Problems entering Palestinian Territories not enough to prevent removal from UK
17 June 2010
 UKSC 25, 16 June 2010 – read judgement
The Supreme Court has ruled against a man who challenged his immigration decision to remove him to the Palestinian National Authority on the basis that he could not go back as he would not be allowed back in to the place of his birth.
The challenge was based on the contention that the “country” or the “territory” stated in the notice of the decision was not one that satisfied the requirements of the 1971 Immigration Act 1971, and therefore the decision was unlawful under Section 82 of the Nationality, Immigration and Asylum Act 2002 (“the 2002 Act”)
The appellant, who was born in Gaza in 1985, had been living in Libya since the age of 5. In 2007 he entered the UK clandestinely in a lorry, and subsequently claimed asylum. This was rejected by the Secretary of State. His appeal of this decision was dismissed by the Immigration judge. She also dismissed this appeal insofar as it was based on the contention that the original immigration decision to remove him was “not in accordance with the law”.
The argument advanced was that removal directions could not lawfully be given to remove the appellant to the Palestinian Territories pursuant to Schedule 2 of the 1971 Act, since it was not a country to which there was reason to believe that the appellant would be admitted. Evidence was advanced on behalf of the appellant that a Palestinian could not return to the Palestinian Territories without an ID card. The appellant had no birth certificate, no living parents and no ID.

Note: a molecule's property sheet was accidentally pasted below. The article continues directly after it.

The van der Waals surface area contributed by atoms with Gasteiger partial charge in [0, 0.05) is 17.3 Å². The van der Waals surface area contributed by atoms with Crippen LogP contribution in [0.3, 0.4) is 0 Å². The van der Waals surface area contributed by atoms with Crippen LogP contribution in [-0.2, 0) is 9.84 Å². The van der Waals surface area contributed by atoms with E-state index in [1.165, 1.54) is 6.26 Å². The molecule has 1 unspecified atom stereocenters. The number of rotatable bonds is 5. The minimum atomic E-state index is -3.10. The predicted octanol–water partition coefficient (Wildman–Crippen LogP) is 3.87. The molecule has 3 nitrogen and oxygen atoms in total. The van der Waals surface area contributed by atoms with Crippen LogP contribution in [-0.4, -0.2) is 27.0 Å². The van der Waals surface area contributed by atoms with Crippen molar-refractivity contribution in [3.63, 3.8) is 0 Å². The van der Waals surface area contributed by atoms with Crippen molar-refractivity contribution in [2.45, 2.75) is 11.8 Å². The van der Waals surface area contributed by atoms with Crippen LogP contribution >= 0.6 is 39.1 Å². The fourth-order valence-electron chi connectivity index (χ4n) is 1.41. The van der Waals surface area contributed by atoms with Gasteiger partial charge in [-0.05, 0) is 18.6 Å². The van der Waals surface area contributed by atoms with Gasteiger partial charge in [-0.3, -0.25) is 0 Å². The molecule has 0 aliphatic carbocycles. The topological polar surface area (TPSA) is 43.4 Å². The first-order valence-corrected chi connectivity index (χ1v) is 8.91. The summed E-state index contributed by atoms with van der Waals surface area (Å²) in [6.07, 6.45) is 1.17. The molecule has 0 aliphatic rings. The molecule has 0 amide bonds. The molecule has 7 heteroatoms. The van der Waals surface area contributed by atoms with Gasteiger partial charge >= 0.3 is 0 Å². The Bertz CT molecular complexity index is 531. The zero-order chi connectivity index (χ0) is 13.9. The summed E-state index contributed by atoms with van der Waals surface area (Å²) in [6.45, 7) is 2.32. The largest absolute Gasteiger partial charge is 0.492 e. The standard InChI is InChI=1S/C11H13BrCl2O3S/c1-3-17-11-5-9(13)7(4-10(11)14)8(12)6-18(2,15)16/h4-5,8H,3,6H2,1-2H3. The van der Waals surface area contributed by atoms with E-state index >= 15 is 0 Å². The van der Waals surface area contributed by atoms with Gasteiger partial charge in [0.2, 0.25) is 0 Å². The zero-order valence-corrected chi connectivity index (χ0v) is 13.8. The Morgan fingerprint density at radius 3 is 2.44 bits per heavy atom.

Central to this appeal was the question whether the specification of a particular country in a notice of an immigration decision to remove an illegal entrant within the meaning of the 2002 Act is an integral part of the decision. If it is, then there is a right of appeal under the Act if it is not in accordance with the law to specify that particular destination country.
The Supreme Court dismissed the appeal. In an immigration decision, the Secretary of State needs to do no more than show that the destination country or territory to which he proposes to remove an illegal entrant is one to which there is “reason to believe” that the illegal entrant will be admitted within a reasonable time of the making of the immigration decision.
The language of Section 82(2)(h), when read in its statutory context, does not support the argument that the proposing of a destination country is an integral part of an immigration decision. The only case where Parliament has provided a right of appeal against a decision to remove by reference to the potential illegality of the removal, is where the removal would breach the Refugee Convention or the ECHR. The 2002 Act does not permit a challenge to removal directions on any grounds: this is shown by the fact that when Parliament has provided in other legislation for a right of appeal against removal directions, it has done so in express terms.
On practical and policy grounds, it may be very difficult for the Secretary of State at the decision stage (and then the Immigration Tribunal at the appeal stage) to decide whether, when the removal directions come to be given in the future, the Palestinian Territories will be a country or territory to which there is a reason to believe that the appellant will be admitted. In the unlikely event that removal directions are given which cannot be implemented and the Secretary of State stands by his directions despite the problems identified by the person to be removed, then judicial review is available.